Windows 7 launches officially next week (22 October), and to mark the upcoming event, three bulky packages arrive from publisher Wiley. Yes, Windows 7's assault on the world's forests is underway.
First out of the heavy-duty jiffy bag is Windows 7 Secrets (£29.99) by Paul Thurrott (he of the SuperSite for Windows) and Rafael Rivera (who is behind the techie WithinWindows blog). Weighing in at 1.58kg and 1,080 pages, there's more here than most users could possibly want — and it's definitely user-focused: the chapter entitled 'IT Pro: Windows 7 at Work' starts on page 984. But do you really want to thumb through a weighty tome such as this rather than explore the authors' web sites? We do appreciate the writing style, though. Here's Thurrott and Rivera on IE: 'To say that Internet Explorer has an ignoble history is perhaps an understatement'. Can't argue with that.
And so to the second tome, Windows 7 Bible (£26.99) by Jim Boyce. This pips Windows 7 Secrets by clocking up 1,248 pages and tipping the scales at 1.6kg. That's pretty much a small tree (a sapling anyway) all on its own. Another user-focused book, 'Bible' is drier in tone than 'Secrets' (as befits a Bible) and there's not even a nod towards the IT pro, but otherwise it's equally comprehensive.
Wiley has no fewer than 20 books on its site with 'Windows 7' in the title. It even segments the 'silver surfer' market, with Computing with Windows 7 For the Older and Wiser and Windows 7 For Seniors For Dummies. You'll certainly be a lot older if you plough through this list. Wiser? We can't possibly comment.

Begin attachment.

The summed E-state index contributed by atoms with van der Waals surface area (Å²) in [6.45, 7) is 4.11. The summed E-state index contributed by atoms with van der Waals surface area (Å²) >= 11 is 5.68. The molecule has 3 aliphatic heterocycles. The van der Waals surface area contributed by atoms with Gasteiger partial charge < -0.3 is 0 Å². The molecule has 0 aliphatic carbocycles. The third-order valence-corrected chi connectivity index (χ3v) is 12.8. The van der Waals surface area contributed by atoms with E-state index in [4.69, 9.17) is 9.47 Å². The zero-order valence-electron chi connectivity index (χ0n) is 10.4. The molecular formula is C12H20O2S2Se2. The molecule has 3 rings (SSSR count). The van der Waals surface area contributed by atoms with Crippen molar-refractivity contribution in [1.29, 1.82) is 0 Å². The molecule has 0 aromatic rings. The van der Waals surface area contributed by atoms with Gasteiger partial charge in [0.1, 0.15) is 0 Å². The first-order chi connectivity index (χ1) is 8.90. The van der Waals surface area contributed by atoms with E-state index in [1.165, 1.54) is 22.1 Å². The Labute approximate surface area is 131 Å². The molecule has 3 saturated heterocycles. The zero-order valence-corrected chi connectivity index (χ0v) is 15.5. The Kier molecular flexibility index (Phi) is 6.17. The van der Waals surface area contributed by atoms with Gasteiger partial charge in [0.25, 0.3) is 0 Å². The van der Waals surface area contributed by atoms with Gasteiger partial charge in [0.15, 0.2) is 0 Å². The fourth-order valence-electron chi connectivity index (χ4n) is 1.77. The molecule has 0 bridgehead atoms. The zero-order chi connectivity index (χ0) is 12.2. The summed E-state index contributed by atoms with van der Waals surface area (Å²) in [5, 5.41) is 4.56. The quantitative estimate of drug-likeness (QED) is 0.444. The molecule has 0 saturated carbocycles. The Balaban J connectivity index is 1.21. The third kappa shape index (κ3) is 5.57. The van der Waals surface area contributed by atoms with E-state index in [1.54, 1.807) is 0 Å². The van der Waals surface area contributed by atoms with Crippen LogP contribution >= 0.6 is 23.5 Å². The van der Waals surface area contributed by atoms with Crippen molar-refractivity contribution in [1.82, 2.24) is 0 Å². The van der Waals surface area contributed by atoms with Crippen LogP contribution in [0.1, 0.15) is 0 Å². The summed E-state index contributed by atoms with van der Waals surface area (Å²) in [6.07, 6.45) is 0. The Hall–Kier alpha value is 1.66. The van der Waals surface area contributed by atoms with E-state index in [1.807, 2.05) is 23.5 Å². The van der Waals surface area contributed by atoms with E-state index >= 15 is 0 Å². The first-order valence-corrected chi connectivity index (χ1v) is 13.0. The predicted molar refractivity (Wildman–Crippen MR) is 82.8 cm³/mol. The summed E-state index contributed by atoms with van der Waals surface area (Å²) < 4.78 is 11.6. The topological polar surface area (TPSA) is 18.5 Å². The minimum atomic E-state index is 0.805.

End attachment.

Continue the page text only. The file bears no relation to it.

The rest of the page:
Amazon UK currently lists about 90 Windows 7-related books. Let's make some (tenuous) calculations. The two tomes mentioned above run to about 1,200 pages and weigh 1.6kg, which gives us 1.33g of paper per page of Windows 7 wisdom. If we assume an average of 500 pages per Windows 7 book, that gives us 60kg of paper for one complete 90-book Windows 7 library. Print runs? No idea, but let's be conservative and say 1,000 copies of each book. That gives us a grand total of 60 metric tons of paper devoted to Microsoft's upcoming OS.
Now Wikipedia tells us (I said these calculations were tenuous) that it takes about 24 trees to produce a ton of paper using chemical pulping or 12 if mechanical pulping is used. Let's assume a mixture of methods and go for 18 trees per ton of paper. Still with me? So it looks like the entire English-language Windows 7 oeuvre will cost the planet around 60x18=1,080 trees.
So think carefully before you turn over a new leaf, branch out from XP or Vista, and go rooting around for printed info on the latest Windows.